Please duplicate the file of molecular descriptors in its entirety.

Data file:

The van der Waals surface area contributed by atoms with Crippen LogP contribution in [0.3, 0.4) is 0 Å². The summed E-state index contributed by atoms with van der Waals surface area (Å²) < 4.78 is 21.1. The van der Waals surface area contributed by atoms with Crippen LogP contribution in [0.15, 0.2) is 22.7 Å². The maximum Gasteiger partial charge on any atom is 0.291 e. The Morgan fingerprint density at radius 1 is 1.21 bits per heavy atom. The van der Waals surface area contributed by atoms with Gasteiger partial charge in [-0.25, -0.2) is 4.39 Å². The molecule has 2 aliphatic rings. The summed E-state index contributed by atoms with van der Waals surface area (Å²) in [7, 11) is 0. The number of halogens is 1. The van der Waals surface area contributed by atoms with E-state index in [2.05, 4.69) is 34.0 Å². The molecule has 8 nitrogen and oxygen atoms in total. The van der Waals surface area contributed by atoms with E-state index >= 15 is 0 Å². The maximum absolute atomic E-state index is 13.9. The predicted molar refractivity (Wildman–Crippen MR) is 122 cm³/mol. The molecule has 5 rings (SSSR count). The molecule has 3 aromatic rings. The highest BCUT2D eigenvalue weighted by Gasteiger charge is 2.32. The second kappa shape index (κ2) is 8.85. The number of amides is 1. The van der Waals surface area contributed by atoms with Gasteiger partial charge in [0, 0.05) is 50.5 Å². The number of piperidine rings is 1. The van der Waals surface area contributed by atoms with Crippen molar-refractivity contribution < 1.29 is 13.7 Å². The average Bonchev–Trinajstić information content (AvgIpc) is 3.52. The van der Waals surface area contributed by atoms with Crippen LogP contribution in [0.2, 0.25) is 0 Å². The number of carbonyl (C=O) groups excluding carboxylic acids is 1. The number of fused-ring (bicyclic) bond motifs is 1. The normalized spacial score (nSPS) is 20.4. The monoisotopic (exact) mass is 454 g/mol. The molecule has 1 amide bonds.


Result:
The van der Waals surface area contributed by atoms with Crippen LogP contribution in [0.3, 0.4) is 0 Å². The summed E-state index contributed by atoms with van der Waals surface area (Å²) < 4.78 is 21.1. The van der Waals surface area contributed by atoms with Crippen LogP contribution in [0.15, 0.2) is 22.7 Å². The maximum Gasteiger partial charge on any atom is 0.291 e. The Morgan fingerprint density at radius 1 is 1.21 bits per heavy atom. The van der Waals surface area contributed by atoms with Gasteiger partial charge in [-0.25, -0.2) is 4.39 Å². The molecule has 2 aliphatic rings. The summed E-state index contributed by atoms with van der Waals surface area (Å²) in [7, 11) is 0. The number of halogens is 1. The van der Waals surface area contributed by atoms with E-state index in [2.05, 4.69) is 34.0 Å². The molecule has 8 nitrogen and oxygen atoms in total. The van der Waals surface area contributed by atoms with E-state index >= 15 is 0 Å². The maximum absolute atomic E-state index is 13.9. The predicted molar refractivity (Wildman–Crippen MR) is 122 cm³/mol. The molecule has 5 rings (SSSR count). The molecule has 3 aromatic rings. The highest BCUT2D eigenvalue weighted by Gasteiger charge is 2.32. The second kappa shape index (κ2) is 8.85. The number of amides is 1. The van der Waals surface area contributed by atoms with Gasteiger partial charge in [0, 0.05) is 50.5 Å². The number of piperidine rings is 1. The van der Waals surface area contributed by atoms with Crippen molar-refractivity contribution < 1.29 is 13.7 Å². The average Bonchev–Trinajstić information content (AvgIpc) is 3.52. The van der Waals surface area contributed by atoms with Crippen LogP contribution in [0.2, 0.25) is 0 Å². The number of carbonyl (C=O) groups excluding carboxylic acids is 1. The number of fused-ring (bicyclic) bond motifs is 1. The normalized spacial score (nSPS) is 20.4. The monoisotopic (exact) mass is 454 g/mol. The molecule has 1 amide bonds.